Growing disregard at WTO for trade rules shows fragmentation


GENEVA (Reuters): Nothing illustrates the crisis at the World Trade Organization (WTO) more than the piling up of unresolved disputes and the growing list of what it terms the “trade concerns” of its members.

Since late 2019, after the US blocked the appointment of new judges to the WTO’s Appellate Body due to complaints over judicial overreach, 29 cases have been left in limbo, delivering a heavy blow to the dispute settlement system.

Those depositing cases include China, Dominican Republic, India, Indonesia, Morocco, Pakistan, South Korea and the United States.

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“No more fraud, no more pretending you’re appealing,” former deputy director-general Alan Wolff told a WTO conference last month, urging countries to hold off on fresh appeals from 2024, when WTO members have pledged to address the issue.

The WTO has warned a “polycrisis” of pandemic, war in Ukraine and inflation is sapping faith in globalisation. The result is a growing disregard for global trading rules among WTO members.

Last month it warned that a surge of unilateral measures, if unchecked, would fragment the world economy, stripping 5 percent of global income.

Import restrictions have eased since 2018, when then US President Donald Trump was slapping tariffs on goods from China and elsewhere, but export curbs have more than offset their decline. Such curbs averaged 21 per year between 2016 and 2019, but last year increased to 139.

This has triggered a surge in the number of “concerns” raised at the WTO. These have targeted export restrictions such as for Indian rice and the subsidies the clean tech push has unleashed, such as the U.S. Inflation Reduction Act, with a bias for production in North America, or those for electric cars in China that the EU is investigating.

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US local content requirements are also set to be raised under the Buy American Act, while the European Union, which still preaches adherence to WTO rules, has subsidies and targets to boost home supply of critical minerals and green production.

Keith Rockwell, senior fellow at the Hinrich Foundation, says the WTO is “teetering on the abyss of irrelevance”.

“People are not feeling in any way constrained by their obligations to the WTO when it comes to policy and that was not the case a decade ago,” he said, adding that for Washington, the driving force behind the creation of the rules-based trading system, the WTO was now “not on the radar screen”.

Countries have taken advantage of exceptions to WTO rules, such as for national security used by the United States to limit metal imports and some Gulf states to restrict trade with Qatar.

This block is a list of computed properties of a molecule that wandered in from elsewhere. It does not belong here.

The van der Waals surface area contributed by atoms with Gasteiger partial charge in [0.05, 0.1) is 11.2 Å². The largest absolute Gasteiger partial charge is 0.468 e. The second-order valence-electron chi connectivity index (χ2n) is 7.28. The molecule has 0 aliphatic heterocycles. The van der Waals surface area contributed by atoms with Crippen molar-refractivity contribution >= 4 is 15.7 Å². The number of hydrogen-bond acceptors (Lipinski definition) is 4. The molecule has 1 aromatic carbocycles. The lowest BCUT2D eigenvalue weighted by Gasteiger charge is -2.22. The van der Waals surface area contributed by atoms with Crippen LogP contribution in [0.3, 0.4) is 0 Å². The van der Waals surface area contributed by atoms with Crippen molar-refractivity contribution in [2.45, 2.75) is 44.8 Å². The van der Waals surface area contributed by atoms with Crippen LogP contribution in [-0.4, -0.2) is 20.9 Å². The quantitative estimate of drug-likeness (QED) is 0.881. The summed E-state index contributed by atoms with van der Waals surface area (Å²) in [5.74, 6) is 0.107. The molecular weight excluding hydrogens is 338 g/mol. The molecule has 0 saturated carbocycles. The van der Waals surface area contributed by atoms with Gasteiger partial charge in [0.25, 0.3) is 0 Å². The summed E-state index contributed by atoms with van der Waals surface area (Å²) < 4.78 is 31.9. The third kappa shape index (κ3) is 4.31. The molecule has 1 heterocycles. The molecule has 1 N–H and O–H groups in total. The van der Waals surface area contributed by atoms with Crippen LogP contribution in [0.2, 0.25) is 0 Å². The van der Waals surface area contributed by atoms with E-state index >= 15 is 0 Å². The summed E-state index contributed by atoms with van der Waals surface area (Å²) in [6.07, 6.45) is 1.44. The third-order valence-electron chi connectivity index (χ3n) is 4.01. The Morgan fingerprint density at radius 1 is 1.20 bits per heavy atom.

Beijing has restricted exports of critical minerals, while Washington has sought to prevent Chinese access to US technology, with national security trumping global trading rules.

The 164 members broadly agree that the WTO, with its 620 staff in an art-deco building on the shores of Lake Geneva, needs reform, although it requires a full consensus to make any change.

For some, reform centres on restoring the Appellate Body, something the United States will not accept. The US believes reform must tackle what it says are discriminatory activities of state-owned enterprises, notably China’s, that skew competition.

Reforms could also deal with issues not considered when the WTO was formed, such as climate change, data flows or artificial intelligence.

Reform is set to be a key topic at the WTO’s 13th ministerial conference (MC13) in February.

One Geneva-based WTO delegate said it seemed the Biden administration did not believe further trade liberalisation was in U.S. interests, a belief that may be solidified in 2024, a presidential election year.

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“And if they don’t believe that is in their interest it somewhat blunts the role of the WTO,” the delegate said. “The same factors that made MC12 difficult will make MC13 difficult, namely Indian obstructionism and US indifference.”

The WTO argues the world needs a renewed drive towards integration, what it calls re-globalisation, to tackle challenges from climate change to poverty reduction, while noting that 75 percent of goods trade is still based on WTO tariff terms members extend to each other.

“Take that away, and we are left with chaos and what would become a power-based rather than a rules-based system,” said Director-General Ngozi Okonjo-Iweala.

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